New Version of Mueller Report Reveals Mueller Wanted to Charge Don Jr. with Computer Crime For Accessing Anti-Trump Website with Publicly Available Password
A new version of the Mueller report reveals the Special Counsel wanted to charge Donald Trump Jr. with computer crimes for – *checks notes* – accessing an anti-Trump website with a publicly available password.
BuzzFeed News obtained the new Mueller documents from the Justice Department after they filed a FOIA lawsuit seeking unredacted passages.
Wikileaks privately messaged Don Jr. a guessed password to access the anti-Trump website “putintrump.org” during the 2016 election, however Mueller declined to prosecute since the password was also publicly posted to Wikileaks’ Twitter account.
Mueller was unable to charge Don Jr. with a misdemeanor “computer intrusion” because his team would likely be unable to prove “Don Jr. acted to further any crime or tort or that he obtained information valued at more than $5,000.”
In other words, this new version of the garbage pile “Mueller report” further confirms President Trump, Don Jr. and other Trump associates are innocent.
BuzzFeed News reported:
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The Department of Justice released a new version of the Mueller report Friday afternoon that reveals for the first time that former special counsel Robert Mueller considered charging Donald Trump Jr. with a misdemeanor “computer intrusion” crime for accessing an anti-Trump website using a password he obtained from WikiLeaks.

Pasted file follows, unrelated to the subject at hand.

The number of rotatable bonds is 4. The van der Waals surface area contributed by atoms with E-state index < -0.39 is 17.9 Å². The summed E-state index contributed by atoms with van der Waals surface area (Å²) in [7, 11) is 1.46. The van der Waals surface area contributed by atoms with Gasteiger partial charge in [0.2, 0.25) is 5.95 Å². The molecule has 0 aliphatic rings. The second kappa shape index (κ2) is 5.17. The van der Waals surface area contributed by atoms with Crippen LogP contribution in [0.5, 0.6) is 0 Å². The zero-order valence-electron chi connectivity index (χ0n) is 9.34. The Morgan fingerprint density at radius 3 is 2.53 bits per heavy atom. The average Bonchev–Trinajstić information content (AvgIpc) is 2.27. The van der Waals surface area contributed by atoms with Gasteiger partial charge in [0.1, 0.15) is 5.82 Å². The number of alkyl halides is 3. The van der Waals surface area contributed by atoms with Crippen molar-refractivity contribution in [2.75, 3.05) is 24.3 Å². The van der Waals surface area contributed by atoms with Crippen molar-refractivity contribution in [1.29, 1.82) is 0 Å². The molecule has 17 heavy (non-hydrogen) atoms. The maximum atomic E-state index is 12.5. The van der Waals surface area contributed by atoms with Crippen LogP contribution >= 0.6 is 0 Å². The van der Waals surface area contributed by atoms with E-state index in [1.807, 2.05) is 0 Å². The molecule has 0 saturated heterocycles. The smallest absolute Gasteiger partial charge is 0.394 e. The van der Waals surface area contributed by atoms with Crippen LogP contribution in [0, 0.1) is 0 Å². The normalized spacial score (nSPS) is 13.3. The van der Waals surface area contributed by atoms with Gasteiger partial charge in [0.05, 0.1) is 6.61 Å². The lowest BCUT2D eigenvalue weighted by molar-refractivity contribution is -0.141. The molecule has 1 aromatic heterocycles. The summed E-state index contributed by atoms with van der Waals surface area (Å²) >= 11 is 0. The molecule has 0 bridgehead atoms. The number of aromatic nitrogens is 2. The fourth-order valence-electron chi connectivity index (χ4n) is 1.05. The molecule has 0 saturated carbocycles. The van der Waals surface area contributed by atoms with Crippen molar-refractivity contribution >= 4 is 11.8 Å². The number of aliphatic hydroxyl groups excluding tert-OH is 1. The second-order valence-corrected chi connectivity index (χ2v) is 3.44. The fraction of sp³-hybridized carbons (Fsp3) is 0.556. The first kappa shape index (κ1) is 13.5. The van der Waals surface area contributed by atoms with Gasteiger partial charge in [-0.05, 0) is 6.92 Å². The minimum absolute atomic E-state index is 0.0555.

The previously undisclosed passages of the document that relate to Trump Jr. say that Mueller considered whether the then-president’s son should be charged with a misdemeanor under a section of the Computer Fraud and Abuse Act for intentionally accessing a protected computer without authorization.
“The conduct at issue was Trump Jr.’s use of a password, supplied to him by WikiLeaks in a Twitter direct message, to access the website ‘putintrump.org’ in September 2016,” the unredacted passage said.
“In this instance, Trump Jr. accessed the website shortly before it went public using a ‘guessed’ password that, although it was sent to him individually, had also been posted by WikiLeaks to its public Twitter account, such that anyone following WikiLeaks could have gotten the same preview of the website that Trump Jr. did,” the newly unredacted passage of the report said.
The report continued: “That fact, among others, would make it difficult to prove that Trump Jr. acted to further any crime or tort or that he obtained information valued at more than $5,000 — which are the kind of circumstances that can trigger felony punishment under the statute. Given that Trump Jr. did not himself initiate the plan to access the website or guess the password, the absence of evidence that his acts caused any damage to the website or obtained valuable information, the technical nature of the violation, and the minimal punishment that a misdemeanor conviction could be expected to carry in these circumstances, the Office decided against pursuing charges.”